Note about this post: The initial text (first three paragraphs) is my synopsis of the crash based on the original newspaper article. I only discovered the news article after looking into the history of this airplane when we returned from Iceland. The plane is a McDonnell Douglas R4D-8 (Super DC-3) which was redesignated as a C-117D; the DC-3 is often called a “Dakota” by the RAF. * The date of November 24th and that it ran out of fuel is often misreported, however, in the Icelandic newspaper Morgunblaðið, the correct date is November 21st and it was forced to land due to severe icing. Below is a (rough) translation from the original newspaper article.
Additionally, here are some images of this airplane before the crash. Image 1, Image 2, Image 3, and Image 4
Photographer’s Tip: Shooing on an overcast day with an ND Grad will help balance the light and yield a dramatic sky. Shooting on a clear day (even with an ND Grad) will be a challenge, except during early morning or evening.
Morgunblaðið (Morning Paper)
Thursday 22. November 1973
Dakota-engine Emergency Landing at Sólheimasandur Beach Yesterday
DOUGLAS Dakota-engine of the type C-117 made an emergency landing shortly after noon yesterday at Sólheimasandur Beach. Sailors with the airplane, from the Navy, all escaped safely. The airplane was coming from Höfn, where it had flown supplies to radar stations in Stokksnes.
Mr. Sigurðsson, reporter with the Morning Paper (Morgunblaðsins) in Litla-Hvammi, said it had been approx. 14h00, the plane emergency landed in the lower estuary at Sólheimasandur Beach. Ice was over the estuary and it broke under the plane. However, she hung in place on the ice. The Rescue and Accident Prevention Team in Vík and men from farms west of Vik immediately began to look for the airplane. At around the time they came to it, a helicopter from the Navy arrived and took the men who were in the airplane.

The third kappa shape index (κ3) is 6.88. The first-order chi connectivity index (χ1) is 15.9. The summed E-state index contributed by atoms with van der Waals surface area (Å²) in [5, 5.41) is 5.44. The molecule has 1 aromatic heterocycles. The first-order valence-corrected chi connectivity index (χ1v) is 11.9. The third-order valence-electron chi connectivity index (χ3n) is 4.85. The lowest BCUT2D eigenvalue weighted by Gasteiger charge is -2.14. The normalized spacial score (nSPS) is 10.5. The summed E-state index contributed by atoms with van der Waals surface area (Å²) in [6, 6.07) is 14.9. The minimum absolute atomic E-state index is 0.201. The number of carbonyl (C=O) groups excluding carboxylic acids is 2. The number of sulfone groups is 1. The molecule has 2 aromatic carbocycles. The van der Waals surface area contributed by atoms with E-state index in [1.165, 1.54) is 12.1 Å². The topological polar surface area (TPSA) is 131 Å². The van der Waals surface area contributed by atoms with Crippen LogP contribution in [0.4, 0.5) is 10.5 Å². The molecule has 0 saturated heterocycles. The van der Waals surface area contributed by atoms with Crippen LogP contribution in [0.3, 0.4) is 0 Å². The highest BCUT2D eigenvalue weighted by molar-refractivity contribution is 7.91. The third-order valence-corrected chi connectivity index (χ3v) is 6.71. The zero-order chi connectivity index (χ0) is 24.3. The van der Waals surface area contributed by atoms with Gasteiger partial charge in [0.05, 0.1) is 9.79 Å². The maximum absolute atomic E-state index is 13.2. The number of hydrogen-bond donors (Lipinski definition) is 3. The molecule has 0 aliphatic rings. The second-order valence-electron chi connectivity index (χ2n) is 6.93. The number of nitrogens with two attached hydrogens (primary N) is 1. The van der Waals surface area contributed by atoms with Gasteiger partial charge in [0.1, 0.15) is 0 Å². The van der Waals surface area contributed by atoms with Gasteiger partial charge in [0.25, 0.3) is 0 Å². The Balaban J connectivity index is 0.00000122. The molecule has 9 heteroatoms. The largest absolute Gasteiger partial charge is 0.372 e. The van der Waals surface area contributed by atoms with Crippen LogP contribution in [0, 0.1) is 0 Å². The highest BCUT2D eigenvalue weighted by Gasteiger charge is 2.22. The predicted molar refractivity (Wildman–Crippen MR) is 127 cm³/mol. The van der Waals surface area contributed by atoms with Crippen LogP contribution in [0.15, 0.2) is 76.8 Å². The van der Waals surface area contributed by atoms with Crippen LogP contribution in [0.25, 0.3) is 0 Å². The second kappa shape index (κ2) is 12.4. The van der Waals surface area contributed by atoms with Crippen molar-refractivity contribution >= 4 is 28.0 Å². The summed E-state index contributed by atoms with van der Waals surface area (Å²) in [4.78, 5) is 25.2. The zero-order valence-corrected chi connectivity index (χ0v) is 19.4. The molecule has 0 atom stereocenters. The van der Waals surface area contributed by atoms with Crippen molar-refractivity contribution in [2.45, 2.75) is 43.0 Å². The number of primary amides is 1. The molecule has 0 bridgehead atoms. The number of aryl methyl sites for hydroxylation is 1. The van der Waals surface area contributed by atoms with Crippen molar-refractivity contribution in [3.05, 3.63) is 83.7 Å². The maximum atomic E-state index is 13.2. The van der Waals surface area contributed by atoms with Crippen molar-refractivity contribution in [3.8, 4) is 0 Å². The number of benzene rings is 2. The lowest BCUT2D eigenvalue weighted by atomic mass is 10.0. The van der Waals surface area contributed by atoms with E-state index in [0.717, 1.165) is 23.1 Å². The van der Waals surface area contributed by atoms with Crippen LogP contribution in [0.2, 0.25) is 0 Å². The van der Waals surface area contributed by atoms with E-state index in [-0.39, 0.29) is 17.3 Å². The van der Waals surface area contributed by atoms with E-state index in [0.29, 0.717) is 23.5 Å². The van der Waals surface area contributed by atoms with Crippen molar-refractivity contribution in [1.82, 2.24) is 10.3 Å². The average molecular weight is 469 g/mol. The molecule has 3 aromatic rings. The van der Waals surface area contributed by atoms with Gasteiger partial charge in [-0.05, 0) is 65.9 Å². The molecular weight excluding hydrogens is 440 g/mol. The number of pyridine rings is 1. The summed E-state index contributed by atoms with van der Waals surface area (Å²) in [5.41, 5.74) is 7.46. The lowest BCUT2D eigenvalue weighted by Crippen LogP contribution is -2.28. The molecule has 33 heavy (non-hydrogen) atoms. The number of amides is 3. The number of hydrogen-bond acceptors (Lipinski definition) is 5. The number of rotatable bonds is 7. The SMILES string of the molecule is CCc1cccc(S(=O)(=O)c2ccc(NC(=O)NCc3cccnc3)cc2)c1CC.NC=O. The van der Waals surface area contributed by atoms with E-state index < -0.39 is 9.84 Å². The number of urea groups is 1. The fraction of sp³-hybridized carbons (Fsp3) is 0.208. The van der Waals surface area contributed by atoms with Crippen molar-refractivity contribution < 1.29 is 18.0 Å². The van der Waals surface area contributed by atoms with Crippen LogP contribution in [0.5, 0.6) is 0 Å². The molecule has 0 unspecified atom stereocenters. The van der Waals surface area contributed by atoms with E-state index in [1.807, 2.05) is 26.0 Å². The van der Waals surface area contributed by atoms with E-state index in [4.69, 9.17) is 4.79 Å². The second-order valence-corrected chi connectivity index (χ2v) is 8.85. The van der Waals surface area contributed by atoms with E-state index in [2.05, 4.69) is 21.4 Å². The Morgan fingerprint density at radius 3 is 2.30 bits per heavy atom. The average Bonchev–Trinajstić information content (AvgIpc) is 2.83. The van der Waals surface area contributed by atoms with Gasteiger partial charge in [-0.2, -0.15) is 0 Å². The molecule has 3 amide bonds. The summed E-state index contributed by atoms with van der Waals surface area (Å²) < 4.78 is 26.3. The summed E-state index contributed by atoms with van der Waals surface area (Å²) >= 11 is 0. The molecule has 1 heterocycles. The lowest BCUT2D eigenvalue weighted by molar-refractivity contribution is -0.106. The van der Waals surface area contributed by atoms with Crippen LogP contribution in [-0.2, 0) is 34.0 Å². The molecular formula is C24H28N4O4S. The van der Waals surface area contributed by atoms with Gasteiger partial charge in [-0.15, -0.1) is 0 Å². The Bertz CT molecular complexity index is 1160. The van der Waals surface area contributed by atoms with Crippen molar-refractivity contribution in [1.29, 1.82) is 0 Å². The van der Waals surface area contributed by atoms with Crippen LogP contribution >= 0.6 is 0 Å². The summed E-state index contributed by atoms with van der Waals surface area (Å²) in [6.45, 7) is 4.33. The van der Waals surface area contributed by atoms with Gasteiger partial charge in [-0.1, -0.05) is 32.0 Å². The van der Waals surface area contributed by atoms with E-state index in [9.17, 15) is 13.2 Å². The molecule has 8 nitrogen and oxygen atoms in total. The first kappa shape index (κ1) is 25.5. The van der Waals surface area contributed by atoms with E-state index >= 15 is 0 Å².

As mentioned earlier, the aircraft was coming from Höfn. She flew quite high, and when she was over Mýrdalssandur she hit very heavy icing and the motors became unstable. She began to lose altitude and sent out a distress which other Navy could hear. Once received, three Phantom-jets and two helicopters were sent for the airplane, but it was thought, it made an emergency landing at sea. The Dakota-engine persisted to the western Sólheimasandur Beach but remained no longer aloft and made a forced landing in a smaller estuary.
Hannes Hafstein from Accident Prevention Iceland said that air traffic control had immediate contact of the reporting requirements. It was thought the airplane would make the emergency landing in the sea rather than east of Vik. They had contact with Vestmannaeyja Radio to all boats from Vik. The whole area was laid out where the airplane could be in the sea from Vik to the Þjórsárósum River. They had contacted boats in Stokkseyri and in Eyrarbakka and they asked to go, but they could not get out of the harbor because of the surf. The search had been sought from Þorlákshöfn and when the first boats arrived, the news came that the airplane had emergency landed on land.
Hannes said that people from The Rescue and Accident Prevention Team in Vik were currently on duty with the airplane along with two Americans. A group of repairman from the Navy headed east and planned to guide them down the sand to the airplane. Distressing trips were made up and down the sand by rescue servicemen in jeeps and cars.